Understanding how to successfully assess, treat and manage employees with back pain should be a core skill for OH professionals, as back pain is the leading cause of long term disability and work loss in the UK, posing a huge burden to the individual, industry and the economy. Central to this understanding is ensuring that OH professionals develop a thorough knowledge of the role of psychological factors in back pain. 

Emerging evidence over the past few years has helped us to understand back pain from a much broader perspective, and we now acknowledge that psychological factors can play an important role in both short and long-term workplace absence due to back pain. By learning how to assess these factors, we are able to identify aspects of employees back pain experience that may be holding up their recovery and preventing them getting back to, or remaining at work. This type of approach, using cognitive behavioural principles is now recommended in clinical guidelines for the treatment of back pain, and the research base for this approach is substantial, with studies demonstrating improved outcomes when compared to usual care.

We are excited to have teamed up again with The@Work Partnership in developing a training programme that will launch in September 2017. This new one day workshop from the At Work partnership looks at how to assess and treat psychological obstacles to recovery in back pain to improve consultations and employee outcomes. Watch out for details to be announced soon!

David Rogers

David Rogers is a chartered physiotherapist with over 20 years’ experience of helping people with musculoskeletal pain to recover function, return to work and regain their quality of life. After completing a degree in Sports Studies, in 1994 he qualified as a chartered physiotherapist from the University of Birmingham and in 2010 gained his Masters degree in Pain Science and Management from Keele University.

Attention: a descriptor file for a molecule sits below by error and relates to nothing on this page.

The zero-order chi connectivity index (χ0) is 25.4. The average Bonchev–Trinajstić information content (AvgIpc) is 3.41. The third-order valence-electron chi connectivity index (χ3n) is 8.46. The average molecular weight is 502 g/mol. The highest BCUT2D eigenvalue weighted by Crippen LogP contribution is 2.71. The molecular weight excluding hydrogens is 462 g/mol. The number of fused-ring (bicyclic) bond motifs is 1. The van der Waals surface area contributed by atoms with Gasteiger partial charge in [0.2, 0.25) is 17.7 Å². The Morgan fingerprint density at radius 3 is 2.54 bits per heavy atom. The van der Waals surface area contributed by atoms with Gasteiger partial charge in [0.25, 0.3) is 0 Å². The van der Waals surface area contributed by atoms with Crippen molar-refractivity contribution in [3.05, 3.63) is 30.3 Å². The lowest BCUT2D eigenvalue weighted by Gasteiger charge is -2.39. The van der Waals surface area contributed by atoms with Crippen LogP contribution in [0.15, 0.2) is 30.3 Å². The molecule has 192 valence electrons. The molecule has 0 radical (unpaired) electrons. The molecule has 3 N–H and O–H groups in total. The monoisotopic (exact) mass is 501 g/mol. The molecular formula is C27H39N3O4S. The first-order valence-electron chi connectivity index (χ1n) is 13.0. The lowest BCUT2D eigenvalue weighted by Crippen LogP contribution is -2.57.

He has worked in many different healthcare environments, including the NHS, the occupational health industry and sports medicine, and is currently playing an active role in large research trials relating to back pain. Within occupational health he has worked as a physiotherapist in a variety of industries including manufacturing, travel and tourism, food and beverage, public utlilities and within the healthcare sector.  He has played a leading role in an NHS Trust, establishing a functional restoration service for people with back pain, combining both physical and psychological treatments within an interdisciplinary team.

His work is focused on applying a biopsychosocial approach to recovery, using cognitive behavioural principles aimed at maximising recovery. As well as his clinical work, David is a lecturer to undergraduate and post-graduate physiotherapy students. He recently has had his first book published by Random House entitled ‘Back to Life: How to Unlock Your Pathway to Recovery When Back Pain Persists’ 

BACK TO LIFE- How to unlock your pathway to recovery when back pain persists

'Back to Life" By David Rogers and Dr Grahame Brown (Vermillion Trade Paperback)

The revolutionary way to defeat persistent backpain and get your life back on track.

Back pain is very hard (often impossible) to diagnose and to specify, hence heavy painkillers are thrown at people. But the only way to beat the pain is to understand it.

Based on cutting-edge research into back pain and the psychology of pain itself, David Rogers and Grahame Brown have have developed the pioneering Biosychosocial approach: 

Bio- how your body processes pain; what physical triggers you have and why; where your body holds pain;

Psycho- where your pain is coming from; what exactly your pain is; the power of your mind to deal with and stop pain; and;

Social - all the environmental factors that will contribute to your back pain, and how, why and when to change them.

Based on this revolutionary and already hugely successful approach, Back to Life offers a whole new way of dealing with back pain: understand the psychology of pain; debunk the myths; find the source of your pain; manage your pain - including all the emotions and anxiety that go with it; master exercises and stretches; identify and solve the social factors; and get lasting relief.

Working Minds provides a range of cognitive behavioural self-help material, which can be downloaded in a PDF format.
These include:



testimonials CBT has been integrated in to all aspects of the occupational health practitioner’s work in ... Sharon Whitehouse, Occupational Health Manager
testimonials Sharon and Alan’s training in cognitive behavioural practice and their ongoing supervision ... Anita Ross and Hayley Arnold, Case Managers